VULVAR CANCER: Not all woman know about this

Vulvar cancer is a rare type of cancer which develops over the span of a few years, and whose symptoms are often ignored.
Clare Bumhauer, 44, shared that ever since she was an adolescent, she had some itching in her vulva or her external genitals.

Whenever she went to doctors for a diagnosis, they always treated it as some form of irritation, cystitis, or even herpes. However, she was shocked when she found what her itching really was.

(a)She suffered as a result of being repeatedly misdiagnosed

She shared that she was embarrassed and frustrated because of her condition, and it persisted until her adulthood. At the age of 30, she developed an ulcer and had to go to the doctor, who diagnosed her incorrectly with a form of sclerosis. 10 years after, doctors finally found that she had vulvar cancer.

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(a)Later on, Clare was diagnosed with Lichen Sclerosus, a condition that greatly increases the risk for vulvar cancer. If only the condition had been diagnosed early on, while she was still an adolescent, she could have avoided suffering from vulvar cancer later on in life.

Clare had surgery to remove the affected area of her vulva, and also went through radiation therapy in order to completely cure her of cancer. However, she suffered as a result of being repeatedly misdiagnosed, and her menopause came early because of the radiation treatment.

(a)What are the signs and symptoms of vulvar cancer?

Vulvar cancer is a type of cancer that occurs in the outer surface area of the female genitalia. The vulva is the area of skin that surrounds the urethra and vagina, including the clitoris and labia.

Vulvar cancer is a rare form of cancer that’s also difficult to diagnose, especially since it develops over several years. Similar to Clare’s case, it can also be misdiagnosed, as vulvar cancer doesn’t have any obvious symptoms at first.

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Early warning signs you mostly ignore which tells you already have growing cancer inside your body.

However, these are some signs that you should look out for:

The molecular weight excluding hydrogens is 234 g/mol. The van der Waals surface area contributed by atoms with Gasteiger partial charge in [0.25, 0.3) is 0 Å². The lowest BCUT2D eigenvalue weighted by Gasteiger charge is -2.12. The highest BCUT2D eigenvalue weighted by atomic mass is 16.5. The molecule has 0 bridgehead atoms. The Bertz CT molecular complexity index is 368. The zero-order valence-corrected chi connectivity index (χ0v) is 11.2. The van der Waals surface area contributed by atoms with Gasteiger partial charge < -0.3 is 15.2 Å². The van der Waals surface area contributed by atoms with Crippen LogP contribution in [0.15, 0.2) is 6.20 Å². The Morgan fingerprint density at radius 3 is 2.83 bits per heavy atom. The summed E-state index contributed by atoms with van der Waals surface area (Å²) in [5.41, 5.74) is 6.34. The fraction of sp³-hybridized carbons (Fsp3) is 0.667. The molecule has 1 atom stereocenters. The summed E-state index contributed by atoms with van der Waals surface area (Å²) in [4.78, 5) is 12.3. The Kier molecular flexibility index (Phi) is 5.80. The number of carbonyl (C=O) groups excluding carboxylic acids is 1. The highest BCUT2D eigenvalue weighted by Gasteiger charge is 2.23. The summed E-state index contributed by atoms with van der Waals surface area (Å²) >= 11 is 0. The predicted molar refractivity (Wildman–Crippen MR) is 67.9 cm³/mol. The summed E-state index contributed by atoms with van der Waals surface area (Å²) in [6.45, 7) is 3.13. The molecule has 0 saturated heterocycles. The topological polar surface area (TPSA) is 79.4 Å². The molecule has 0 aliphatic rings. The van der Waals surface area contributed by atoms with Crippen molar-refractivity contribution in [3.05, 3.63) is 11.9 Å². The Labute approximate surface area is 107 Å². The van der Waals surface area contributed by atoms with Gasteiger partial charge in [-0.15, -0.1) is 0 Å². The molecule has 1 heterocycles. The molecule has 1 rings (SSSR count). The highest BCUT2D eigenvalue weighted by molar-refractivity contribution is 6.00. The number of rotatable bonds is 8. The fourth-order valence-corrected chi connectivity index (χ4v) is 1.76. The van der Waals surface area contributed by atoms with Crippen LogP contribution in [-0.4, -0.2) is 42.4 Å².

• A lump in the vulva, or the external part of the vagina.
  • Itching or tenderness in the vulva.
  • Bleeding while you’re not on your period.
  • Changes in the skin of the vulva, such as color changes or growths that look like warts or ulcers.
  • Lichen Sclerosus can also eventually develop into vulvar cancer, so if you are diagnosed with Lichen Sclerosus, it’s very important to seek a doctor’s help in order to control the condition.
    Women who have had HPV or a history of genital warts are at a higher risk of being diagnosed with vulvar cancer. (a)


Although the exact cause of vulvar cancer isn’t known, certain factors appear to increase your risk of the disease, including:

  • Increasing age. The risk of vulvar cancer increases with age, though it can occur at any age. The average age at diagnosis is 65.
  • Being exposed to human papillomavirus (HPV). HPV is a sexually transmitted infection that increases the risk of several cancers, including vulvar cancer and cervical cancer. Many young, sexually active people are exposed to HPV, but for most the infection goes away on its own. For some, the infection causes cell changes and increases the risk of cancer in the future.
  • Smoking. Smoking cigarettes increases the risk of vulvar cancer.
  • Having a weakened immune system. People who take medications to suppress the immune system, such as those who’ve undergone organ transplant, and those with conditions that weaken the immune system, such as human immunodeficiency virus (HIV), have an increased risk of vulvar cancer.


  • Having a history of precancerous conditions of the vulva. Vulvar intraepithelial neoplasia is a precancerous condition that increases the risk of vulvar cancer. Most cases of vulvar intraepithelial neoplasia will never develop into cancer, but a small number do go on to become invasive vulvar cancer. For this reason, your doctor may recommend treatment to remove the area of abnormal cells and periodic follow-up checks.
  • Having a skin condition involving the vulva. Lichen sclerosus, which causes the vulvar skin to become thin and itchy, increases the risk of vulvar cancer.

Every woman should read this,

These Are The Symptoms Of Breast Cancer That You Should Not Ignore

If you see any symptoms or changes, then it’s important to consult your doctor to get a proper diagnosis as early as possible.



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source: livelovelaugh
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